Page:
In our coming war with Georgia, I feel better knowing that we have Say Uncle on our side and that Exador’s in no position to be taking up arms. I, myself, will be of little use on the battlefield, but I pledge to spend my time nestling to my bosom whichever cute folks make their way to the infirmary.
Every once in a while you read a comment about how men have to have sex or they will die, die, die and, if we don’t let them fuck us whenever they want, regardless of our desire for them, it serves us right if they kill us and you think, “Wow, damn, is it really such a hard concept to get that my body doesn’t belong to you, that you can’t just open it up and crawl into it whenever you want?
I, too, have wanted to have sex with someone so much it felt like I would die if I didn’t get to. I may have, in fact, in a moment of weakness, begged someone or another to have sex with me or I would die. I’ve been turned down (I know! Who would turn me down? Have you seen my tits?) and did not, in fact, actually die.
Nor, I must say, did I feel like shooting the folks who turned me down.
I for sure never thought “You have a penis and I need a penis and, if you don’t let me use yours, I will beat you down.” And I honestly don’t get that mindset when it comes to some men and their desire for my sex organs.
It seems weird to me that people would think “I have a right to your body when I want.” You’d think that such a thought popping into their head would be embarrassing, like the way you might momentarily picture yourself running over the person in the crosswalk in front of you. That it would take you aback and make you wonder if you’re being possessed by something evil.
And you’d like to comfort yourself with the thought that such attitudes are anomalies, held by folks who don’t have a lot of power and who don’t set policy. Certainly, there’s no one with any real power over me who believes that my body is available for the taking and that I don’t really have the right to say what happens to it.
“Rape, ladies and gentlemen, is not today what rape was. Rape, when I was learning these things, was the violation of a chaste woman, against her will, by some party not her spouse. Today it’s simply, ‘Let’s don’t go forward with this act.’ ”–Democratic State Senator Henry
I’d love to see the surrounding context for that quote, because, like Rachel, I think it sounds as if he’s saying that, back in the good ole days, you could do what you wanted to any woman who wasn’t a virgin or married.
Just to be on the safe side, I will for sure be wrapping myself in barbed wire, so that folks are clear about not trespassing.
I forgot that they were starting Skip Gates’s next round of African American Lives until I was half-way through Criminal Minds last night, so I missed some stuff.
But, damn, I love this series.
If you aren’t watching it (because it’s public television, and who thinks to watch public television?), the basic premise is that Gates takes twelve African-Americans and he and his team trace their lineage as far back as they can find and then tell those stories to the folks.
The really nice part about having Gates involved, I think, is two-fold. One is that, because he’s done this for his own family, his empathy for the emotions this kind of discovery brings up is just exactly right. He really gets the power inherent in hearing the names and lives of your people. The other thing is that he is excellent at putting things in context, in taking these individual lives and explaining the broader circumstances of history that they were caught up in.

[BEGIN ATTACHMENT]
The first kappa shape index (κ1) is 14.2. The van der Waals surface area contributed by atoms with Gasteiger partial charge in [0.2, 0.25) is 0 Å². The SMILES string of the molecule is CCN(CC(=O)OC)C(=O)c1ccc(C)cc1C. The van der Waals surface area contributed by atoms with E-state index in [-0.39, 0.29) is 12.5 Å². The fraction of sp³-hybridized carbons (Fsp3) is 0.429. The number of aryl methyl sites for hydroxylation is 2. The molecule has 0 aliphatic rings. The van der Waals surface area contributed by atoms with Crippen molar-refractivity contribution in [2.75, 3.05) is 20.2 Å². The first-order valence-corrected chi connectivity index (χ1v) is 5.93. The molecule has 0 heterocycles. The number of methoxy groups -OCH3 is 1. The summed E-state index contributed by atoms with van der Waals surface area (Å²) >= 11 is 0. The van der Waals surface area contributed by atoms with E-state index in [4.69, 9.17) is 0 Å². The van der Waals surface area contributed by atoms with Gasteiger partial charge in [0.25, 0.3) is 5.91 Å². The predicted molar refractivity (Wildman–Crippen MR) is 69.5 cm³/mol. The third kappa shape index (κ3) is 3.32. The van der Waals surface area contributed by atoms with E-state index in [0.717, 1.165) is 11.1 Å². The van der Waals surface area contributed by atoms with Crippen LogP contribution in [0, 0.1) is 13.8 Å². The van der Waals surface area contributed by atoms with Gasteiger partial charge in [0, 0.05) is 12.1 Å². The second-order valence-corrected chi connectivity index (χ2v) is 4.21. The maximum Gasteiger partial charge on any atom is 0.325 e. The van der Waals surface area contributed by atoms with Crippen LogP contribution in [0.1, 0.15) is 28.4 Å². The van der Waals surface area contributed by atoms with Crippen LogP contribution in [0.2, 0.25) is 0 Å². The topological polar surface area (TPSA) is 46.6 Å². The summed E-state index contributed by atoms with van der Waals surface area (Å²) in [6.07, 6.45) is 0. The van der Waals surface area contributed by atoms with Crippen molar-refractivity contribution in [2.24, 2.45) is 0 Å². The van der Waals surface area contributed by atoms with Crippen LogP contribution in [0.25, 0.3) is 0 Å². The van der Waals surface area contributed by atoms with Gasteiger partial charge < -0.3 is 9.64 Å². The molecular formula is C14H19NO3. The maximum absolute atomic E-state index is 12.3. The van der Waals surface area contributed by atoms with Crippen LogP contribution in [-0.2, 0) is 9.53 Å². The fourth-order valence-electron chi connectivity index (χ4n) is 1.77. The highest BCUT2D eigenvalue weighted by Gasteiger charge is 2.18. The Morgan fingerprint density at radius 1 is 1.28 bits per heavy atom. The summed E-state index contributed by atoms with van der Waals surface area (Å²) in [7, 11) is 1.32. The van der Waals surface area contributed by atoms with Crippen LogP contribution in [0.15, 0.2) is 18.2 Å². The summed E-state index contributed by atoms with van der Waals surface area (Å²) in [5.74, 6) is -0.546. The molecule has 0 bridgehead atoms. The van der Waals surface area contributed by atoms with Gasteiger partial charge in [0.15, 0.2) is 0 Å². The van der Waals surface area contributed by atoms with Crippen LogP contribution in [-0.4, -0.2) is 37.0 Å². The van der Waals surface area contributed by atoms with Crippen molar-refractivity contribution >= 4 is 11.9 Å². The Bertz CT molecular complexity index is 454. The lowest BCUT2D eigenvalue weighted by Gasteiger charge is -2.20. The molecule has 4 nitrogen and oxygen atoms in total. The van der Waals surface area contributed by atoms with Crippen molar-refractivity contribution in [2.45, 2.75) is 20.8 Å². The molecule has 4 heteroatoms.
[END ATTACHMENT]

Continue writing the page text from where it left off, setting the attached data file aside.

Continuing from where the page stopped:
It seems like a lot of the participants feel kind of cheated, that they can’t believe that no one in their family ever told them about the relative that fought in the Civil War or about the vast amount of land their families used to own. But I also think that Gates does a careful and kind job of explaining why so many folks turned their backs on their lives and didn’t ever talk about it.
I think I told you this story, about a guy who used to work down at MTSU when I first moved to town and his job was, in part, to go around cataloging all the old slave buildings still standing, take pictures of them, measure them, try to preserve as much information about them as he could before they crumbled.
He found some stuff you almost couldn’t believe. He found, for instance, a doctor and a lawyer over near Memphis who were working to refurbish all of the buildings on their family’s plantation and they were staying in one of the slave cabins while they worked. One black, one white, who were family and who wanted to turn the family land into a place where the whole family could visit their dead relatives and have holiday meals and get married and be a family together, on equal footing.
Or the two ancient men just south of Nashville, one white and living in the big house his family had always lived in and one black and living in the slave cabin (later sharecropper shack) his family had always lived in and the white guy thought the black guy was his best friend. And the black guy told the researcher that he was, as his duty to his family, staying on the property to make sure that the white guy never married, never had kids, so that, when he died, it would be the end of the people who had done such evil to his people. He was there to make sure that line would cease.